Miles Franklin Award 2019 Winner announced!

Melissa Lucashenko, Too Much LipWell, good news for me (because it’s all about me of course!) Not only had I read more of the longlist and the shortlist than is my usual achievement, but one of those books is the winner – and a wonderful winner it is too, Melissa Lucashenko’s Too much lip (my review)!

Really, as much as I liked the other contenders I’d read, I did hope this would win – because it is truth-telling of the most honest sort. Indeed, Lucashenko has said that she expected backlash (which didn’t come) from indigenous communities for her no-holds barred story about a rather dysfunctional indigenous family in which violence and substance abuse, in particular, is no stranger.  Lucashenko, does, of course, underpin this squarely with references to/evocation of the causes, that is, the intergenerational trauma indigenous people have experienced after two centuries of dispossession (and all the policies and practices that have ensued to deny them equality, dignity, and thus the health and security that we all deserve as citizens of this country.)

But, in addition to this honest, real story about contemporary indigenous lives and culture – about the challenge of marrying traditional beliefs and values with contemporary life – is the fact that it’s a rip-roaring tale. Humorous, page-turning, with colourful, individuated characters. If you haven’t read it yet, you surely will now!?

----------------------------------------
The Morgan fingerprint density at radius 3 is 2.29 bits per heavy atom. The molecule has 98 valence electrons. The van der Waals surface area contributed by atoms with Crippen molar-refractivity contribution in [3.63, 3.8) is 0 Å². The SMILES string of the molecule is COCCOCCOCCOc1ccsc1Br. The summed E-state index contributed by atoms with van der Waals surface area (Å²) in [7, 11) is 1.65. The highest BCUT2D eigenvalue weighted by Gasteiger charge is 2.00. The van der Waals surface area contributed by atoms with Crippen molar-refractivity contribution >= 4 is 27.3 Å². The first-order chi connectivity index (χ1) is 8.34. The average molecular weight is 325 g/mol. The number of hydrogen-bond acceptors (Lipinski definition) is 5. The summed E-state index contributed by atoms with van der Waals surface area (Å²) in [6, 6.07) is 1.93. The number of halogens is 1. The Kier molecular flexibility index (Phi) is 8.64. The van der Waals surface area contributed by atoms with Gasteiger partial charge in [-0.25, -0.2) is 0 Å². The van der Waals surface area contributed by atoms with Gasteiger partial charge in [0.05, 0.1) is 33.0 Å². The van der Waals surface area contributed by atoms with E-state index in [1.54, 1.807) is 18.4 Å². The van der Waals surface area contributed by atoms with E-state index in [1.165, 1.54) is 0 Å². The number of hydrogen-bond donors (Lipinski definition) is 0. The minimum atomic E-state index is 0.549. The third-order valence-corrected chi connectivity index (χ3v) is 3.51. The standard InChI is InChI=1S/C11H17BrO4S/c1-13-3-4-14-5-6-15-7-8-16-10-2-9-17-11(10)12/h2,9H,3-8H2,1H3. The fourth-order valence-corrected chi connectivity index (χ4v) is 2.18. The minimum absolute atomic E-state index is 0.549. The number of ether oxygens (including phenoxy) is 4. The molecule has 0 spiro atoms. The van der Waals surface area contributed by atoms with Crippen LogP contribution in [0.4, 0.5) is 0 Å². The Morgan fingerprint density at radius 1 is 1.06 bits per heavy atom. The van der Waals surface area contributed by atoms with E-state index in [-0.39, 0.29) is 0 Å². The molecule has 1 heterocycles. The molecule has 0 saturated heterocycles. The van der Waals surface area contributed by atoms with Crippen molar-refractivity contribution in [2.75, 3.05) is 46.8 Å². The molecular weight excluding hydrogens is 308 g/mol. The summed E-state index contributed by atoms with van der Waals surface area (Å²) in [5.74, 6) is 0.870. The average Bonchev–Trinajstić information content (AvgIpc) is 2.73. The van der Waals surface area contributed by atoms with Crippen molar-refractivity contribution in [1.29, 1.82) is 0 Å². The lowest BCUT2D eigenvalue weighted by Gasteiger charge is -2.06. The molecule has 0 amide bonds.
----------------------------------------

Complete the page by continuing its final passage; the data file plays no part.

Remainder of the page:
Jason Steger, writing in The Sydney Morning Herald, says

It’s not surprising that Melissa Lucashenko says Too Much Lip was her most difficult book to write. After all, it deals with physical and substance abuse, violence, marginalisation, displacement and dispossession, racism and incarceration within the experience of one Indigenous family.

He quotes the judges as saying that she “weaves a (sometimes) fabulous tale with the very real politics of cultural survival to offer a story of hope and redemption for all Australians”. Exactly!

I apologise for the delayed announcement – I was at reading group last night, and was distracted by our exciting discussions!

But, woo hoo! This is an inspired and inspiring choice! Well done judges, I say.

What do you think?

22 thoughts on “Miles Franklin Award 2019 Winner announced!

    • Thanks Jim … yes, a great voice. I’ve read a short story, and some non-fiction by her, and heard her speak, but this is the first novel I’ve read by her. She seems to be the whole package – articulate, passionate, humane – doesn’t she?

  1. Yeah but… I wish Jason Steger hadn’t written that. It’s true, of course, and it’s important that it’s true, but I suspect that there would be readers who’d take one look at his list of ‘issues’ and think, no, I learned all that at school (even if they didn’t really) and I’d rather read something else. That summary makes it sound too much like all those memoirs we read in previous years until we just couldn’t bear the sadness of reading another one.